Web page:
publication date: Sep 4, 2012
author/source: Janet Gadeski
Salespeople have a lot in common with fundraisers, according
to a new study
by Steve W. Martin
of the USC Marshall School of Business
there are also some startling differences.
Martin found seven traits among top salespeople. Surprisingly,
the first is modesty. Top salespeople emphasize the team of skilled people that
stand behind the product, he says.
Good fundraisers are equally careful to stay out of the
spotlight. They put donors and their mission impact at centre stage all the
Eighty-five percent of the top performers Martin studied are
highly conscientious. They have a strong sense of duty and take their jobs
seriously. They take control of the sales cycle rather than allowing the
customer to drive the process.
Donor-centred fundraising is just the opposite. The donor
sets the pace and tone of the relationship, and the fundraiser respects her
timing. But there's still a role for conscientiousness: sensitively moving the
gift process along, persistently focusing on the gift's urgency and potential
Top sellers want results. So do top fundraisers. Both keep
their goals in mind and constantly compare their performance to their goals.
For salespeople, Martin says, that means strategizing about
the people they're selling to and how their products fit into the organization,
rather than focusing on the products' functionality.
For fundraisers, it means knowing their donors and how the
charity's work fits into their hopes values and preferences. It may even mean
modifying the gift - timing, amounts, pledge period, designation - to align
with the donor's capabilities and interests.
Hunger for knowledge is high among top salespeople. They
want to close gaps in information so they know if they can win business. They
are active and inquisitive during conversations with customers.
Fundraisers too must be inquisitive, although with much more
care. Closing a gift is not a matter of directly presenting a strong business
case. We connect with the donor's heart, mind and soul, Fraser Green
's three foundations of donor loyalty. That information
is just as essential as the facts a salesperson seeks.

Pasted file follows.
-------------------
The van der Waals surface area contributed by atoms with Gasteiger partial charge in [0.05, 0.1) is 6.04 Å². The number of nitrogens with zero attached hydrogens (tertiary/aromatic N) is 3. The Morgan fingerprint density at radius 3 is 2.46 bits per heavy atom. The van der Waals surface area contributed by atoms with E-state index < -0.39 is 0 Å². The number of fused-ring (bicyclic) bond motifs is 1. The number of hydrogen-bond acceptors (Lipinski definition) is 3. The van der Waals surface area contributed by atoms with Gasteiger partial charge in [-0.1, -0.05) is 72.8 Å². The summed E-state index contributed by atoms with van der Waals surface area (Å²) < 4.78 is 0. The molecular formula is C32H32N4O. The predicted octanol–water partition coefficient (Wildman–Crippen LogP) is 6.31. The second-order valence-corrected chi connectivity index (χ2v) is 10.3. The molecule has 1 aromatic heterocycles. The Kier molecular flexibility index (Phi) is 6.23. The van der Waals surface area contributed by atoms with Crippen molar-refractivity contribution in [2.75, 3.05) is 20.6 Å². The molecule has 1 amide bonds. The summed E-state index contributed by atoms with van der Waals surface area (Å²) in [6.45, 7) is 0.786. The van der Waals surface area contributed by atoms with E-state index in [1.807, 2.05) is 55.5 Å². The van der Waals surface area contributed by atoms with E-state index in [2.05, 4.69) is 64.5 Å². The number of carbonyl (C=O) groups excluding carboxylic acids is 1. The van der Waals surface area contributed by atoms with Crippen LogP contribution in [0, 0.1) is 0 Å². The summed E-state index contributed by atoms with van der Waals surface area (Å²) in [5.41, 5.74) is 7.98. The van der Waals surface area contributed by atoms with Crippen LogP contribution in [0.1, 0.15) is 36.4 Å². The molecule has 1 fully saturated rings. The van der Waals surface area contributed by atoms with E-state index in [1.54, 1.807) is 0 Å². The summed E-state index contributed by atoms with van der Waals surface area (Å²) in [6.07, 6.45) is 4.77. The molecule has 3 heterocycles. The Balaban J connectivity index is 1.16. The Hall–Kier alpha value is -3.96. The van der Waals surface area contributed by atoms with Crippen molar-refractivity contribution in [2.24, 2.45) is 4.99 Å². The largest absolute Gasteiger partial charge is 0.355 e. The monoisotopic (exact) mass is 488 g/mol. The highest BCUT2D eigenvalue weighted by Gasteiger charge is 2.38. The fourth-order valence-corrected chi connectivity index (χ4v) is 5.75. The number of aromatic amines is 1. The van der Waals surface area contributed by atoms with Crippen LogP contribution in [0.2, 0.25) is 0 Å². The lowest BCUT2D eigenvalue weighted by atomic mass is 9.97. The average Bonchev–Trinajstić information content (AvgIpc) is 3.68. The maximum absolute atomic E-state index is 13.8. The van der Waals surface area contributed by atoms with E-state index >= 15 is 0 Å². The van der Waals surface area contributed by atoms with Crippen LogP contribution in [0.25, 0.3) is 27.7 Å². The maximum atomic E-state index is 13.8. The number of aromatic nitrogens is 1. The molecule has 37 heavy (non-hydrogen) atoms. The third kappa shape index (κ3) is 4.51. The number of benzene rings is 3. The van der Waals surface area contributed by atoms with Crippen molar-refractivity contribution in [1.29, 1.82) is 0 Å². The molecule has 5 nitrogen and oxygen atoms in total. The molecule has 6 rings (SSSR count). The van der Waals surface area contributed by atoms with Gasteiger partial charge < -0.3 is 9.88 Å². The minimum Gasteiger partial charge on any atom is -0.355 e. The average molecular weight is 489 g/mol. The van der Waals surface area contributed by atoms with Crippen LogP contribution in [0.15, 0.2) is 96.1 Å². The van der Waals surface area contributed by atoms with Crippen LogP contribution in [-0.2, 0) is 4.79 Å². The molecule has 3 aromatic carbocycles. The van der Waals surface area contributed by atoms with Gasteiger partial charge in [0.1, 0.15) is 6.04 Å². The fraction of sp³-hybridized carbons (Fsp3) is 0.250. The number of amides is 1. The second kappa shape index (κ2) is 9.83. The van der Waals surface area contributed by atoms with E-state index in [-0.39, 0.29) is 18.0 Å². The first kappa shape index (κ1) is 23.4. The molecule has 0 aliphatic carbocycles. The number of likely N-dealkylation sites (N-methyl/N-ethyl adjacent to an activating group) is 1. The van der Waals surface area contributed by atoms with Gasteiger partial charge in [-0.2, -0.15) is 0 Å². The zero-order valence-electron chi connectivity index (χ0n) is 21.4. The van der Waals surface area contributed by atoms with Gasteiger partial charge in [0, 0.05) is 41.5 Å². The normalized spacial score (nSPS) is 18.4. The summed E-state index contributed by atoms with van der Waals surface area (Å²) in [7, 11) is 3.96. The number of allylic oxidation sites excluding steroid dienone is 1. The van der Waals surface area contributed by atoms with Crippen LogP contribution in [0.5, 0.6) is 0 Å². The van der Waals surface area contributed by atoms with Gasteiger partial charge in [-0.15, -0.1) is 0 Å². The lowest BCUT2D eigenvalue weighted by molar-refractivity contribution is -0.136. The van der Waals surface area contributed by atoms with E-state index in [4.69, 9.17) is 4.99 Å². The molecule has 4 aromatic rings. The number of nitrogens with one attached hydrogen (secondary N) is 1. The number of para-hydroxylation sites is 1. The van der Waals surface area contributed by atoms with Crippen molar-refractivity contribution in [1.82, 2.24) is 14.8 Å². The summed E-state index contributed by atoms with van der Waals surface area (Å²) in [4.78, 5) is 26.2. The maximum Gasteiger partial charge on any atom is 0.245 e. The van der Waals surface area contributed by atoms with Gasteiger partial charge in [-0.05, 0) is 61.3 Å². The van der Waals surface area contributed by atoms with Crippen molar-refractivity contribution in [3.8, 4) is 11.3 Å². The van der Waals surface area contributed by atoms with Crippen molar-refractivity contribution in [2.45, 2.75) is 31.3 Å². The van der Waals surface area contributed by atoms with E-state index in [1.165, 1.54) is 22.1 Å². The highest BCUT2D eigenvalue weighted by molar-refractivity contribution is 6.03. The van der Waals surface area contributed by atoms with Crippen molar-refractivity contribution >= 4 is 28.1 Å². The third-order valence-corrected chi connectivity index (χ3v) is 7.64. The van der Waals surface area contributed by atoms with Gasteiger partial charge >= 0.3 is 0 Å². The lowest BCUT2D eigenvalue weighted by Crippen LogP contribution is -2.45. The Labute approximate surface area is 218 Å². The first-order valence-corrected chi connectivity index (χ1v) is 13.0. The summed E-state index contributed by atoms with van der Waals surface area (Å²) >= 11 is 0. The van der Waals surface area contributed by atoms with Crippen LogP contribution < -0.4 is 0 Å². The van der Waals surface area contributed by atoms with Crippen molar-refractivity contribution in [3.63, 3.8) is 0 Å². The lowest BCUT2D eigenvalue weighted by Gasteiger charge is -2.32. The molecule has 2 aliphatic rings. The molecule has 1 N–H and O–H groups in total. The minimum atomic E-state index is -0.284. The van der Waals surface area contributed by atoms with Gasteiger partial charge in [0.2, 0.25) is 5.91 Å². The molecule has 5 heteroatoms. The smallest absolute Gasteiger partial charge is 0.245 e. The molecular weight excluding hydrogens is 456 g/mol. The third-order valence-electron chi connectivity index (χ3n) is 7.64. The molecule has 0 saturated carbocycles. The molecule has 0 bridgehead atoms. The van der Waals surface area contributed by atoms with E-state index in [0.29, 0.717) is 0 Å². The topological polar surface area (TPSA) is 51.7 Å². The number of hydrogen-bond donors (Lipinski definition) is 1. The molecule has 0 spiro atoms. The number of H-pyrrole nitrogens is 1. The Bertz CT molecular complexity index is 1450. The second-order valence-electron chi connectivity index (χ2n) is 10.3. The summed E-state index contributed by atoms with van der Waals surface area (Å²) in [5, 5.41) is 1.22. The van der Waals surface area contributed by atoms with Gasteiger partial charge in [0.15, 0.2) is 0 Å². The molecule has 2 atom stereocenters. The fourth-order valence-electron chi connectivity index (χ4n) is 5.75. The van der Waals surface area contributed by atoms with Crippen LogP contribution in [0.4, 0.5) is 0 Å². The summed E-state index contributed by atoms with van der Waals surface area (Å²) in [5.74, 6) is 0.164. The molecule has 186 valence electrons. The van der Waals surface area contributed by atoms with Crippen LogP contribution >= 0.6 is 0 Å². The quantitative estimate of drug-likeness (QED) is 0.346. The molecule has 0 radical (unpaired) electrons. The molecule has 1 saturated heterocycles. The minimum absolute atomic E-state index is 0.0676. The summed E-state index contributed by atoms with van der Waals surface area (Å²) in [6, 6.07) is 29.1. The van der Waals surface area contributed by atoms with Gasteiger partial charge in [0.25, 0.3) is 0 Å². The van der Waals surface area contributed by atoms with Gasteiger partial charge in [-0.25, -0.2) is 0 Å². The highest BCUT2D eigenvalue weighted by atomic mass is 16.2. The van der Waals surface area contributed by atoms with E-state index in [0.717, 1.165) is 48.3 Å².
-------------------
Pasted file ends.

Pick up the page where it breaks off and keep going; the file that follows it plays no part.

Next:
Top sales performers are less gregarious than their fair-to-middling
counterparts. Martin says dominance is essential to "gain the willing obedience
of customers such that the salesperson's recommendations and advice are
followed." Those who are too friendly have trouble building up that upper hand.
Even though "dominance" is not what fundraisers want,
there's something to be said for maintaining clear boundaries with donors. The
distance may be narrower, given our focus on heart, mind and soul, but it's
still important to maintain.
We represent our charity, not ourselves. We walk the
tightrope of working for the donor's best interest, but also our charity's. The
same boundaries that top salespeople maintain may well be a key to building
trust (not dominance) in us as professionals. And it helps avoid the unrealistic
expectations we've all read about in ethical case studies.
This one's obvious. The faster you bounce back from
disappointments and losses, the sooner you're prepared for the next
Top salespeople aren't easily embarrassed. Fundraisers can't
be embarrassed about asking for money. Remember, you're asking for a mission
you believe in, not for yourself.
Read more here
Janet Gadeski brings
two decades of experience in fundraising and nonprofit management to her work as
Editor of Hilborn Charity eNEWS and
President of Hilborn. Her
fundraising and management experiences range from a public radio station to The
United Church of Canada Foundation, which she served for five years as its
first President & CEO.
Contact Janet by email.